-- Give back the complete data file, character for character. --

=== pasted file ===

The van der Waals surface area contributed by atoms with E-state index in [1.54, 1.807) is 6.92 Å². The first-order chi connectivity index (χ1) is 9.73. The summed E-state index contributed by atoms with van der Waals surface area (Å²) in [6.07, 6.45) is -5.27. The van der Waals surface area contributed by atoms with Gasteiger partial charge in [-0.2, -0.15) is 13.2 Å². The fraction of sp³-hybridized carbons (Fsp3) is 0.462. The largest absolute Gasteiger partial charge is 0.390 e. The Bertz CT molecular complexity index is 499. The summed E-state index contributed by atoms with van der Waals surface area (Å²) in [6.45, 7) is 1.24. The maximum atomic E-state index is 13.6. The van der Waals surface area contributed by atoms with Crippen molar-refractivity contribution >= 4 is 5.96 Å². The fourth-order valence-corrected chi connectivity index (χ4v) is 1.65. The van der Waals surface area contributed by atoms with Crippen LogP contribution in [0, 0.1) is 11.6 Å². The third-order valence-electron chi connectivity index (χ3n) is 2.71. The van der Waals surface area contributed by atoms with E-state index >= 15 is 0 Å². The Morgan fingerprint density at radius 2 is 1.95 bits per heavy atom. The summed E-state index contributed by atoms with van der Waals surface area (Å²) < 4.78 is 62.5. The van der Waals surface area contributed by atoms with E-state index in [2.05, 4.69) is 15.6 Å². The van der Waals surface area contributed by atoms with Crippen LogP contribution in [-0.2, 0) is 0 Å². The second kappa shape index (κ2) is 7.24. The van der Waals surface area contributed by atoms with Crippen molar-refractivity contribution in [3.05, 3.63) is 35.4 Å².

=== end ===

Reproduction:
The van der Waals surface area contributed by atoms with E-state index in [1.54, 1.807) is 6.92 Å². The first-order chi connectivity index (χ1) is 9.73. The summed E-state index contributed by atoms with van der Waals surface area (Å²) in [6.07, 6.45) is -5.27. The van der Waals surface area contributed by atoms with Gasteiger partial charge in [-0.2, -0.15) is 13.2 Å². The fraction of sp³-hybridized carbons (Fsp3) is 0.462. The largest absolute Gasteiger partial charge is 0.390 e. The Bertz CT molecular complexity index is 499. The summed E-state index contributed by atoms with van der Waals surface area (Å²) in [6.45, 7) is 1.24. The maximum atomic E-state index is 13.6. The van der Waals surface area contributed by atoms with Crippen molar-refractivity contribution >= 4 is 5.96 Å². The fourth-order valence-corrected chi connectivity index (χ4v) is 1.65. The van der Waals surface area contributed by atoms with Crippen LogP contribution in [0, 0.1) is 11.6 Å². The third-order valence-electron chi connectivity index (χ3n) is 2.71. The van der Waals surface area contributed by atoms with E-state index >= 15 is 0 Å². The Morgan fingerprint density at radius 2 is 1.95 bits per heavy atom. The summed E-state index contributed by atoms with van der Waals surface area (Å²) < 4.78 is 62.5. The van der Waals surface area contributed by atoms with E-state index in [2.05, 4.69) is 15.6 Å². The van der Waals surface area contributed by atoms with Crippen LogP contribution in [-0.2, 0) is 0 Å². The second kappa shape index (κ2) is 7.24. The van der Waals surface area contributed by atoms with Crippen molar-refractivity contribution in [3.05, 3.63) is 35.4 Å².